Fact is, I am one of the ones left who is able to maintain my ancestral relationship with this Land, that is now called Wood Buffalo National Park. As Indigenous peoples, this was our home. This was where our ancestors walked, harvested, ate, shared, struggled, loved, and died. We were here long before it was ever a park. Our ancestors lived out here in large numbers, and their absence now is not their fault, nor is it the fault of any other Nation with traditional ties to this area. We have had to deal with a long and deliberate system of oppression. It is this same system of severing ties with the Land that has our world in so much crisis today.
Personally, I feel the importance of living in harmony with the Land every day we are here. I always have felt this way. It is incredibly important to maintain a relationship with the Land. There is no place I would rather be. It feels extra comforting to be here during a crisis like this. We are taken care of by the bounty of the Land – hunting, trapping, fresh water, and air. I feel enormous comfort in knowing that the Land and our ancestors will care for our health – physically, but also spiritually, emotionally, and mentally.
Better Model of Governance?
It has not been easy. I have to work hard and consciously to maintain the connection for myself. For example, I have fought for five years to have a harvesting cabin at nearby Pine Lake, only 100 kilometers from the cabin where I am now. Today, I am still fighting rules and regulations that fail to respect the inherent rights of Indigenous systems that are deeply connected with Lands, and with the sacredness of our old relationships. This oppression comes directly from a Western system that has caused division – between Peoples and Nations, and also between each of us and our Lands. In this time of crisis, maybe we will begin to see the consequences of these Western systems of governance and control, and we can move forward to a better model. One that is healthier for us all – both here in the park, and indeed, across all the Lands in Canada.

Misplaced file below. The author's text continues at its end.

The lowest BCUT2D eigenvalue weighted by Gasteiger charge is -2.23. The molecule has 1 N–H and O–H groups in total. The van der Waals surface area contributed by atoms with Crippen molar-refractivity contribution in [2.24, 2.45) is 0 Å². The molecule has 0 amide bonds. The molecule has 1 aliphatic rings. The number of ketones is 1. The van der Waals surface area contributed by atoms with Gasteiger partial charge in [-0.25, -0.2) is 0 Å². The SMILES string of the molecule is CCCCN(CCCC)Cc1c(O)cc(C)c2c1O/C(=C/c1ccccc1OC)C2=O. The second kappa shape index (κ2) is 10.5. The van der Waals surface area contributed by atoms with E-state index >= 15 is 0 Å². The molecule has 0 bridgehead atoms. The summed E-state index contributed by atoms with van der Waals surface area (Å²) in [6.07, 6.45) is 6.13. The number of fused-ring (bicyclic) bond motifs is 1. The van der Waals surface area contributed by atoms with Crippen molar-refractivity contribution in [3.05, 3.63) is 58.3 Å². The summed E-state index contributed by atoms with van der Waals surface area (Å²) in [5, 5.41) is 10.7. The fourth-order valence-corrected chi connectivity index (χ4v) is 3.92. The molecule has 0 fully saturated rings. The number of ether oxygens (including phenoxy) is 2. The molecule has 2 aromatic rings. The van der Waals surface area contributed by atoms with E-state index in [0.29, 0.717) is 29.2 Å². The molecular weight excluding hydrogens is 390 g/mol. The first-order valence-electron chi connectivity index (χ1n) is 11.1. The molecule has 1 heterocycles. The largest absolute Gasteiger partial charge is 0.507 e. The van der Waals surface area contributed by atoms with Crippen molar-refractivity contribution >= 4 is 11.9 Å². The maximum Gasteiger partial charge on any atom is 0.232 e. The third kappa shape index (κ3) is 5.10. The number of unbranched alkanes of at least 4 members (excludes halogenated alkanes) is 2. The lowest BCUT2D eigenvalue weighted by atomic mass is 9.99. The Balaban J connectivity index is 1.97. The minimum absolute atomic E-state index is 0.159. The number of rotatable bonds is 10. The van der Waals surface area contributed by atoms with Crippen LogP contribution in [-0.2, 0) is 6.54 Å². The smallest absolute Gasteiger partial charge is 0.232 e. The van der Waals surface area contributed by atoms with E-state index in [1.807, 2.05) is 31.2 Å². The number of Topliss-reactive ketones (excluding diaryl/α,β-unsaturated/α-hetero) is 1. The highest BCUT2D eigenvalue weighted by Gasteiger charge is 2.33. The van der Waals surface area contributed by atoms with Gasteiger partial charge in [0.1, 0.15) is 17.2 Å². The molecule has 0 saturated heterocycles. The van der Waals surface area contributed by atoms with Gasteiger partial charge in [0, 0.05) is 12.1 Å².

The Land always has the final say, and we are being reminded of that.
Indigenous peoples have to come together, to be strong, and to share these strengths for our existence moving forward. We need to be creative and find ways to share our knowledge. Indigenous peoples know the value of the Land and have always shared it willingly. We are resilient, and continue to be through colonization and all the imposed concepts of ownership that attempt to destroy our connection with our Lands. This is where I feel my strength – through resilience – and I will continue to develop ways to share, despite what happens in the world around me.
Today, we are at Moose Island in the boreal forest, and we are content. We are also sending love and healing to everyone going through this uncertain time in their own ways. I want to encourage you, if you can, to take the opportunity to get on the Land, wherever you are. It is important to take care of our own hearts and spirits at this time – and I truly believe our connections with Nature are a big part of the solution moving forward. The Land always has the final say, and we are being reminded of that.
SEE ALSO: New priorities? Fur in a time of coronavirus. By Simon Ward, editor, Truth About Fur.